Faraday's law of induction (briefly, Faraday's law) is a basic law of electromagnetism predicting how a magnetic field will interact with an electric circuit to produce an electromotive force (emf)—a phenomenon known as electromagnetic induction.

Various cells and batteries (top left to bottom right): two AA, one D, one handheld ham radio battery, two 9-volt (PP3), two AAA, one C, one camcorder battery, one cordless phone battery

Electric battery

Source of electric power consisting of one or more electrochemical cells with external connections for powering electrical devices.

Source of electric power consisting of one or more electrochemical cells with external connections for powering electrical devices.

Various cells and batteries (top left to bottom right): two AA, one D, one handheld ham radio battery, two 9-volt (PP3), two AAA, one C, one camcorder battery, one cordless phone battery
A voltaic cell for demonstration purposes. In this example the two half-cells are linked by a salt bridge that permits the transfer of ions.
From top to bottom: a large 4.5-volt 3R12 battery, a D Cell, a C cell, an AA cell, an AAA cell, an AAAA cell, an A23 battery, a 9-volt PP3 battery, and a pair of button cells (CR2032 and LR44)
Line art drawing of a dry cell: 1. brass cap, 2. plastic seal, 3. expansion space, 4. porous cardboard, 5. zinc can, 6. carbon rod, 7. chemical mixture
A device to check battery voltage
An analog camcorder [lithium ion] battery
Battery after explosion
Leak-damaged alkaline battery

Each half-cell has an electromotive force (emf, measured in volts) relative to a standard.

Josephson voltage standard chip developed by the National Bureau of Standards as a standard volt

Volt

Josephson voltage standard chip developed by the National Bureau of Standards as a standard volt
A multimeter can be used to measure the voltage between two positions.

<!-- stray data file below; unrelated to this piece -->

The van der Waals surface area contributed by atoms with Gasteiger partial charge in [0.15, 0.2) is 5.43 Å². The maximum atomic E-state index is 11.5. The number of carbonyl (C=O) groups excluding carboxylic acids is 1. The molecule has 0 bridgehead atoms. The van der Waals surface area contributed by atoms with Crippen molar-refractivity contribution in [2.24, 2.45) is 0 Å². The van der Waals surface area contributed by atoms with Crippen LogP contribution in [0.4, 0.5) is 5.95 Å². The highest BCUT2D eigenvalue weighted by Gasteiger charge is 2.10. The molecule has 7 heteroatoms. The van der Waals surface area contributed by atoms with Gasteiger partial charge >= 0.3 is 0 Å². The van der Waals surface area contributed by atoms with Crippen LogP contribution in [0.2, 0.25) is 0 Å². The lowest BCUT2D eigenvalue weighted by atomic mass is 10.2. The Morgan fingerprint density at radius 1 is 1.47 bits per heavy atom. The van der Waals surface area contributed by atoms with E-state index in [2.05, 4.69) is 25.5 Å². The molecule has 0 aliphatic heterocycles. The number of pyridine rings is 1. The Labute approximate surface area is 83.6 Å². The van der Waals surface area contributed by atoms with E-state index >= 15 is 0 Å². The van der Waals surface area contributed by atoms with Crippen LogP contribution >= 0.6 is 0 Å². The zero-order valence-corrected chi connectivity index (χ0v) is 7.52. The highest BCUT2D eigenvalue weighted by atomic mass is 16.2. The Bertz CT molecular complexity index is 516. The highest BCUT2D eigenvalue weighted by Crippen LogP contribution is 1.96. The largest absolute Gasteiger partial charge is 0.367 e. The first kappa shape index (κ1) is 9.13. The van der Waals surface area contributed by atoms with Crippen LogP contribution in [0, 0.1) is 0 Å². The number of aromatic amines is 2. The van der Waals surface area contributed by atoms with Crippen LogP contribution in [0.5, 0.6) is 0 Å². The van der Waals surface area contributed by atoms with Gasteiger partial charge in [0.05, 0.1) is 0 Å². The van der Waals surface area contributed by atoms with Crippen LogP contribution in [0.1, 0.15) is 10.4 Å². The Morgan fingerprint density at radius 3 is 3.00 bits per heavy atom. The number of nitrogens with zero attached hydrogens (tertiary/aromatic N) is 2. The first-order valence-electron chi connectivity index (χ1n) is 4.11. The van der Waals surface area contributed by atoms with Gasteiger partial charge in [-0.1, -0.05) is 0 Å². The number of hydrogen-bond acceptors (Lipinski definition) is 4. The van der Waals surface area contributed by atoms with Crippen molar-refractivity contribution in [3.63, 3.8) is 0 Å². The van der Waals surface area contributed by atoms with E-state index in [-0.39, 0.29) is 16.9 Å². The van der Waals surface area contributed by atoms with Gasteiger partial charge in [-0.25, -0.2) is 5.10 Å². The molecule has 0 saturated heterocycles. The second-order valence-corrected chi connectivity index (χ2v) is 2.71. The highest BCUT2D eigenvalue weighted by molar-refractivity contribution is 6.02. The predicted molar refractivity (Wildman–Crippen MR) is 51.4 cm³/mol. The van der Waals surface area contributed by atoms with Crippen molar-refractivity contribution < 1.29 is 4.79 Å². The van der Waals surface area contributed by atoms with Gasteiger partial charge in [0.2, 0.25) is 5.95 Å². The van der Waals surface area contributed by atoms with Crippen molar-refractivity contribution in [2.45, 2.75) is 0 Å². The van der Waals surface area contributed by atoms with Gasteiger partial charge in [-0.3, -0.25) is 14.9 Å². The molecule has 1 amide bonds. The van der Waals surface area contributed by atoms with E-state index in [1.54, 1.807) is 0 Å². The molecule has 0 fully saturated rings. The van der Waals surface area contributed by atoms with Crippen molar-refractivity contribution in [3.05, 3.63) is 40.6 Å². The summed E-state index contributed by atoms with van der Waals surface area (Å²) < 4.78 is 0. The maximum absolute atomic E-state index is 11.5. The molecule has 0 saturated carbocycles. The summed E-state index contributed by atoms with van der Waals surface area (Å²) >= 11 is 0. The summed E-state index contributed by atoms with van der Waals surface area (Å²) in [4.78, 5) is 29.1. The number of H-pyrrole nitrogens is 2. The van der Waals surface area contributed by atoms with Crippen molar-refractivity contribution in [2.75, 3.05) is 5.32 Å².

1.5 V C-cell batteries
Alessandro Volta
Group photograph of Hermann Helmholtz, his wife (seated) and academic friends Hugo Kronecker (left), Thomas Corwin Mendenhall (right), Henry Villard (center) during the International Electrical Congress

The volt is the derived unit for electric potential, electric potential difference (voltage), and electromotive force.

Alessandro Volta

Italian physicist, chemist and lay Catholic who was a pioneer of electricity and power who is credited as the inventor of the electric battery and the discoverer of methane.

Italian physicist, chemist and lay Catholic who was a pioneer of electricity and power who is credited as the inventor of the electric battery and the discoverer of methane.

Volta battery, at the Tempio Voltiano museum, Como
A voltaic pile
Volta explains the principle of the "electric column" to Napoleon in 1801
Front page of De vi attractiva ignis electrici

In this way he discovered the electrochemical series, and the law that the electromotive force (emf) of a galvanic cell, consisting of a pair of metal electrodes separated by electrolyte, is the difference between their two electrode potentials (thus, two identical electrodes and a common electrolyte give zero net emf).

T equivalent circuit of mutually coupled inductors

Inductance

Tendency of an electrical conductor to oppose a change in the electric current flowing through it.

Tendency of an electrical conductor to oppose a change in the electric current flowing through it.

T equivalent circuit of mutually coupled inductors
π equivalent circuit of coupled inductors

From Faraday's law of induction, any change in magnetic field through a circuit induces an electromotive force (EMF) (voltage) in the conductors, a process known as electromagnetic induction.